In our 30s, we may say we want someone well-educated with a good job. But what really makes or breaks a relationship, says Concepcion, is whether the partner has the drive to succeed at whatever they do. As she points out, there are plenty of college dropouts who have turned their side hustles and online businesses into successful ventures, as well as educated people with good jobs who find themselves stranded after a layoff. "So the thing to look for is their work ethic and self-discipline," she says. "If that's missing, you'll always be waiting for them to stop drifting and get serious."


They're not on the same page as you about having kids.

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Unlike other big couple-decisions such as having a joint bank account or whose family to visit over the holidays, the to-parent-or-not issue is one that has to be resolved ASAP if a relationship is to survive. "Whether or not to have kids is an issue that I've seen break up otherwise happy partnerships," says Hoffman. "There isn't much compromise on having kids if one partner is strongly opposed to the idea, or insistent on having kids, and the other partner is on the opposite side of the spectrum."

Dragging out the decision for months on end only makes matters worse. By age 30, women have only a 20 percent chance of getting pregnant each month they try, according to the American Society for Reproductive Medicine. After 35, those odds plummet, and the closer you get to 50, the less likely it is you'll conceive even through IVF.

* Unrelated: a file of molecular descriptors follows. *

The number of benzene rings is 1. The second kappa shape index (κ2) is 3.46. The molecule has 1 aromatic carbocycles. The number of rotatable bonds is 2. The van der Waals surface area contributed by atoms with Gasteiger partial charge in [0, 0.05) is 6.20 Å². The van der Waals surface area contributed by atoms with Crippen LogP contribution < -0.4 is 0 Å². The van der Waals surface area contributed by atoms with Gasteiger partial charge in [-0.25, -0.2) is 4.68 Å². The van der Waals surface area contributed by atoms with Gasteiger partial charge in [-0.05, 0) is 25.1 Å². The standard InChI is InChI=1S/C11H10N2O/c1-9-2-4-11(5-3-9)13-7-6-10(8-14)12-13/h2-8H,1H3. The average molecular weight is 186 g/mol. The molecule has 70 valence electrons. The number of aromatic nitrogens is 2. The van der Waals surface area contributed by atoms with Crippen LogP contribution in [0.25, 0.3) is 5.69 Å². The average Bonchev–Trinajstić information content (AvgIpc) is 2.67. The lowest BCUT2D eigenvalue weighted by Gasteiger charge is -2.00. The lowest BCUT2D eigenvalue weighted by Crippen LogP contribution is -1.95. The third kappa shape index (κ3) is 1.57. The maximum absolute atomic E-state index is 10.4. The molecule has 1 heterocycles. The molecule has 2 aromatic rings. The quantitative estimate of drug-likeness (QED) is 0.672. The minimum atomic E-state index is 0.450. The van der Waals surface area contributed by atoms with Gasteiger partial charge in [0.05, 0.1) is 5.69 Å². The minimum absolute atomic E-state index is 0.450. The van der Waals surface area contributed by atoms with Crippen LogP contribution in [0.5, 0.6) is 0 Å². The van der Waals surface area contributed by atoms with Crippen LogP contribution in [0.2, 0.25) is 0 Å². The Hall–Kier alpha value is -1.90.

"If you are both a 'maybe,' then you have room to discuss it and find a middle ground," explains Hoffman. "Otherwise, it is a dealbreaker issue that should be discussed before things get too serious."


They're still living at home.

Yes, there are legit reasons to go back (or stay) at home temporarily — rebuilding after a messy divorce, paying off college debt — but if your date doesn't have a game plan for living independently, that's a red flag, affirms Hoffman. "Living with his parents might not be a dealbreaker in your 20s, but if he gets to his 30s and he's there to save on rent and not to take care of an ailing parent, that can indicate a resistance to adulting in all the ways that would most affect a relationship," she says. Adds Concepcion: "By the time an adult is 30, they should want the freedom from the security of their parents. They should also be a few years into a career path, or at least done dabbling and ready to enter their primary earning years confidently with focus."


You can't agree on finances.